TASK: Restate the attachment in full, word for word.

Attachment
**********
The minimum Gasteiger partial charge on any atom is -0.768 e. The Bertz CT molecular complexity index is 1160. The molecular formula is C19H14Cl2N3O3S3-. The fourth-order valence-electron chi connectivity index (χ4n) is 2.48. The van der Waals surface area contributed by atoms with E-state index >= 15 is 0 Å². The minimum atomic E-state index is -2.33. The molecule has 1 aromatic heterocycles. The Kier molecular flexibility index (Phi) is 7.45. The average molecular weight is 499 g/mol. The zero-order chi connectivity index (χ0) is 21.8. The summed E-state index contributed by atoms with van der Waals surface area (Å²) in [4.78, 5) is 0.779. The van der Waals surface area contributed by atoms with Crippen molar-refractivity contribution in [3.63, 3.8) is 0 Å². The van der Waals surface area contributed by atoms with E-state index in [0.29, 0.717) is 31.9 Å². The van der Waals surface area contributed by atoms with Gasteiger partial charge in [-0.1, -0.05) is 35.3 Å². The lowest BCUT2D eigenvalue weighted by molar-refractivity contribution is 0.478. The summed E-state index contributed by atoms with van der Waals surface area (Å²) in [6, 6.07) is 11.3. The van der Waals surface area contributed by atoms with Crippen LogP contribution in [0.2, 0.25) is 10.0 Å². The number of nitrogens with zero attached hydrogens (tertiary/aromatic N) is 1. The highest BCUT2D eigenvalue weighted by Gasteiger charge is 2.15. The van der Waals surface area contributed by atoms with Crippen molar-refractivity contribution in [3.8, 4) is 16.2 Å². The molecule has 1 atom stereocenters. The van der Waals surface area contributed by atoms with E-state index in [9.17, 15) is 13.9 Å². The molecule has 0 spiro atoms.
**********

The minimum Gasteiger partial charge on any atom is -0.768 e. The Bertz CT molecular complexity index is 1160. The molecular formula is C19H14Cl2N3O3S3-. The fourth-order valence-electron chi connectivity index (χ4n) is 2.48. The van der Waals surface area contributed by atoms with E-state index >= 15 is 0 Å². The minimum atomic E-state index is -2.33. The molecule has 1 aromatic heterocycles. The Kier molecular flexibility index (Phi) is 7.45. The average molecular weight is 499 g/mol. The zero-order chi connectivity index (χ0) is 21.8. The summed E-state index contributed by atoms with van der Waals surface area (Å²) in [4.78, 5) is 0.779. The van der Waals surface area contributed by atoms with Crippen molar-refractivity contribution in [3.63, 3.8) is 0 Å². The van der Waals surface area contributed by atoms with E-state index in [0.29, 0.717) is 31.9 Å². The van der Waals surface area contributed by atoms with Gasteiger partial charge in [-0.1, -0.05) is 35.3 Å². The lowest BCUT2D eigenvalue weighted by molar-refractivity contribution is 0.478. The summed E-state index contributed by atoms with van der Waals surface area (Å²) in [6, 6.07) is 11.3. The van der Waals surface area contributed by atoms with Crippen LogP contribution in [0.2, 0.25) is 10.0 Å². The number of nitrogens with zero attached hydrogens (tertiary/aromatic N) is 1. The highest BCUT2D eigenvalue weighted by Gasteiger charge is 2.15. The van der Waals surface area contributed by atoms with Crippen molar-refractivity contribution in [3.8, 4) is 16.2 Å². The molecule has 1 atom stereocenters. The van der Waals surface area contributed by atoms with E-state index in [9.17, 15) is 13.9 Å². The molecule has 0 spiro atoms.